Eesti 200 MP Marek Reinaas, who has been participating in the government's state budget negotiations Vihula, has confirmed that there will be no bank tax in Estonia. However, the current budget solution does stipulate that there will be some form of tax increase in the long term. What exactly this pertains to is still to be discussed during the negotiations.
"There is no bank tax and there will be no bank tax," Reinaas said, when commenting on the results of the negotiations in Vihula on Raadio 2's morning show. "The introduction of a bank tax is almost impossible in the Estonian legal framework, as it is simply not possible in Estonia to go after banks' profits," Reinaas explained.
Nevertheless, Prime Minister Kaja Kallas (Reform) is set to meet representatives of Estonia's major banks on Tuesday to discuss a possible bank tax. Reinaas described the situation as fascinating, adding that he is unable to predict the outcome with any degree of certainty.
"We have to face the truth that banks have been making profits from the recent rise in the Euribor and have probably been siphoning money from society into their coffers. By the way, the current government has already raised the tax on banks, which will bring in about €70-80 million in next year's budget. Let these banks get on with it, maybe they will experience harder times ahead, then suddenly we will all be happy that they didn't lose out last time," Reinaas said.
Other than mentioning the much-discussed car tax, Reinaas was careful not to let slip details of any other potential taxes, which could end up being introduced to help boost the state budget going forward.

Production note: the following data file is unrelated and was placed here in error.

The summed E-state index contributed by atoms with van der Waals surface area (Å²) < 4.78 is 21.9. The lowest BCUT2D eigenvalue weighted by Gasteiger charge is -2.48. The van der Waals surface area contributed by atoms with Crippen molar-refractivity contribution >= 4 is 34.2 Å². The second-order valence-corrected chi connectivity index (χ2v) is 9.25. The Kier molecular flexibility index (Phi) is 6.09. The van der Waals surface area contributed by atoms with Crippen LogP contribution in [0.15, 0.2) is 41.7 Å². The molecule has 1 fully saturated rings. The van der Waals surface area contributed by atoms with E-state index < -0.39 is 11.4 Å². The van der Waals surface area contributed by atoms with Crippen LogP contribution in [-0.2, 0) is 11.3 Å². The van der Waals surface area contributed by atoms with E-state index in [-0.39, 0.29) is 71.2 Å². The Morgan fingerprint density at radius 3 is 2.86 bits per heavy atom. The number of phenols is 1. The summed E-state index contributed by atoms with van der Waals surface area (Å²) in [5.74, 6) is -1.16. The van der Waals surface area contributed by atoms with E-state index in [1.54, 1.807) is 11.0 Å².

"In Vihula, a number of possible taxes were discussed, but the more important thing is that the government has decided to go ahead with a zero-based budget and personalized state solution, which means we ought to expect some tax increases in the future. However, above all we should be clear about where our money is being spent, and perhaps there are a whole lot of places where it should not be spent."
"At the moment there is a budget resolution on the table, which states that there will be a tax increase, however it does not specify which taxes will go up." The reason for this is very simple, Reinaas added, pointing out that in the spring the government faced criticism for coming up with different tax ideas without holding a debate on the issue.
"Now we have had a whole six months to discuss together as a society where it makes the most sense to raise more money from for the state budget."
Editor: Michael Cole